C.S. Lewis, Mere Christianity:
God created things which had free will. That means creatures which can go either wrong or right. Some people think they can imagine a creature which was free but had no possibility of going wrong; I cannot. If a thing is free to be good it is also free to be bad. And free will is what has made evil possible. Why, then, did God give them free will? Because free will though it makes evil possible, is also the only thing that makes possible any love or goodness or joy worth having. A world of automata—of creatures that worked like machines—would hardly be worth creating. The happiness which God designs for His higher creatures is the happiness of being freely, voluntarily united to Him and to each other in an ecstasy of love and delight compared with which the most rapturous love between a man and a woman on this earth is mere milk and water. And for that they must be free.
Saint Paul of Tarsus, the Apostle:
So then it depends not on human will or exertion, but on God, who has mercy. For the Scripture says to Pharaoh, “For this very purpose I have raised you up, that I might show my power in you, and that my name might be proclaimed in all the earth.” So then he has mercy on whomever he wills, and he hardens whomever he wills.
You will say to me then, “Why does he still find fault? For who can resist his will?” But who are you, O man, to answer back to God? Will what is molded say to its molder, “Why have you made me like this?” Has the potter no right over the clay, to make out of the same lump one vessel for honorable use and another for dishonorable use? What if God, desiring to show his wrath and to make known his power, has endured with much patience vessels of wrath prepared for destruction, in order to make known the riches of his glory for vessels of mercy, which he has prepared beforehand for glory? (Romans 9:16-23, ESV)
From John Frame, The Doctrine of God, pp.146:
What if it turns out that we are robots after all—clay fashioned into marvelous robots, rather than being left as mere clay? Should we complain to God about that? Or should we rather feel honored that our bodies and minds are fashioned so completely to fulfill our assigned roles in God’s great drama? Some creatures are born as rabbits, some as cockroaches, and some as bacteria. By comparison, would it not be a privilege to be born as an intelligent robot?
Indeed, what remarkable robots we would be—capable of love and intimacy with God, and assigned to rule over all the creatures. Is it not a wonderful blessing of grace that, when we sinned in Adam, God did not simply discard us, as a potter might very well do with his clay, and as a robot operator might well do with his malfunctioning machine, but sent his only Son to die for us? Risen with him to new life, believers enjoy unimaginably wonderful fellowship with him forever.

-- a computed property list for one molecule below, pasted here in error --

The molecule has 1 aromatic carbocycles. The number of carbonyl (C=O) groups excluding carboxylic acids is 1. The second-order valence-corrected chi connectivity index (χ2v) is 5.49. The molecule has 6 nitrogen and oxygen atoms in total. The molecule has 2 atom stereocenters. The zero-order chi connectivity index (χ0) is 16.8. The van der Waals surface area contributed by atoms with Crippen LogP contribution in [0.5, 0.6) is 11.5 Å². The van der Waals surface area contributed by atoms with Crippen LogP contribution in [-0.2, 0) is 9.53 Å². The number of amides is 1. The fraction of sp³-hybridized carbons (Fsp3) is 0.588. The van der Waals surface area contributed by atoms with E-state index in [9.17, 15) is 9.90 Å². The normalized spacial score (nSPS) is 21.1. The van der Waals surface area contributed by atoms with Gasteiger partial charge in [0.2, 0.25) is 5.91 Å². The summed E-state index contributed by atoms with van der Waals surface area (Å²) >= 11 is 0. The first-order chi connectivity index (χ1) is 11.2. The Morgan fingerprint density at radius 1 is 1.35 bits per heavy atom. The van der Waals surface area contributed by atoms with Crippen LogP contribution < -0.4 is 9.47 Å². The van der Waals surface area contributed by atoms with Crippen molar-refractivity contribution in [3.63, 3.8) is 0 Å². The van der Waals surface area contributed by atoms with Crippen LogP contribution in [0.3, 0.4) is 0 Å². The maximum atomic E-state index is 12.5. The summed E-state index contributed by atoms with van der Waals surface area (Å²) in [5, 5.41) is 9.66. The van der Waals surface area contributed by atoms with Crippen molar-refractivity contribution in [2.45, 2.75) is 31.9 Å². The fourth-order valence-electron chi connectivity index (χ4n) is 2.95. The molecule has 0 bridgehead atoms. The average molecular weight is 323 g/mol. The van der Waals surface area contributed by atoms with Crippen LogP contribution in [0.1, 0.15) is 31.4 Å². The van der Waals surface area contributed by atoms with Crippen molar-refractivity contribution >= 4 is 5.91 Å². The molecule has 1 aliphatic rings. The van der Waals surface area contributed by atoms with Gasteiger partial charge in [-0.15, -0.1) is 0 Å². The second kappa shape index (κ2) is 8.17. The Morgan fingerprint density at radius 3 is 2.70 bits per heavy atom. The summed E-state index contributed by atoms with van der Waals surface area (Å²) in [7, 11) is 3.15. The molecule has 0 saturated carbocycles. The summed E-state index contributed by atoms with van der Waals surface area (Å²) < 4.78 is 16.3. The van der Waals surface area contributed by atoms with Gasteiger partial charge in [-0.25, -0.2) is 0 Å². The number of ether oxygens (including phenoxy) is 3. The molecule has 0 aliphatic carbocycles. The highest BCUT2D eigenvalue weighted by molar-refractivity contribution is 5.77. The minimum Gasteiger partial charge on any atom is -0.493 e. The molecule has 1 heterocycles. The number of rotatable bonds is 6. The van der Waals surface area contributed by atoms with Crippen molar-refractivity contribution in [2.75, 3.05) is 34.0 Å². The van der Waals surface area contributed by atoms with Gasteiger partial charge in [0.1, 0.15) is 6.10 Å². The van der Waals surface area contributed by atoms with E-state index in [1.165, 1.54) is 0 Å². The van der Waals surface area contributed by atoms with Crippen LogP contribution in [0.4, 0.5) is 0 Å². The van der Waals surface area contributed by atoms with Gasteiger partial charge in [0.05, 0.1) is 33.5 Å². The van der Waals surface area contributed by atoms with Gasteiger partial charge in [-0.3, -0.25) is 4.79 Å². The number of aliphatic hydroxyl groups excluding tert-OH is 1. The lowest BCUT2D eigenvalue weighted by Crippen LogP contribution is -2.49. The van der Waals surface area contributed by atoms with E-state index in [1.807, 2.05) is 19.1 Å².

As we meditate upon these dignities and blessings, the image of the robot becomes less and less appropriate, not because God’s control over us appears less complete, but because one doesn’t treat robots with such love and honor.
Tim Challies blogged today about Augustine’s Four States of Man:
|Before the Fall||After the Fall||Regenerated||Glorified|
|able to sin||able to sin||able to sin||unable to sin|
|able to not sin||unable to not sin||able to not sin||able to not sin|
In the first stage of man, we say Adam was “able to sin” and “able not to sin”. However, he was not truly free. This is what bugs me about the 1689 Confession’s (and WCF) statement about the “liberty of mutable will”… (Thankfully the next chapter says God “directed it all to his glory.”)
Edwards’ The Freedom of the Will (and Concerning the Divine Decrees, etc.) helped me move beyond the notion that Adam was truly “free”. Edwards says that knowledge after-the-fact (if it is not a hallucination), makes an event necessary, that it actually happened. So it is with God’s foreknowledge: his knowledge that something will happen makes an event just as necessary as if it were after-known by us. So, if it is a necessity that it could not happen any other way, in what sense was the will truly free to do any other than what was foreknown?
The Lamb was slain before the foundation of the world (or in other translations, before the foundation of the world, the names of the elect were written in the book of the Lamb who was slain). Therefore, it had to happen the way it did. The sovereignty of God governed Adam’s mutable will just as much as his sovereignty governed those who were gathered together against Jesus (Acts 4), and just as much as his sovereignty governs everything today. If Adam was truly free, then Jesus was a Plan B rescue mission. But no, the covenant of Grace was Plan A all along.
When Lewis wrote Mere Christianity, he was doing it as an apologetic work to reason with unbelievers (e.g. it could be that his free will thing was merely milk and not meat to him, but I could be wrong). So Christians who use the “robots can’t love” argument are playing with mudpies when they could take the offer of a holiday at the beach.
I love C.S. Lewis, but Edwards would have none of that free-will talk. Just the same, Calvinists out there would do well to be respectful to Lewis, one of the 20th century’s greatest theologians, who, like the Law in Galatians 3:24, was a schoolteacher to many of us.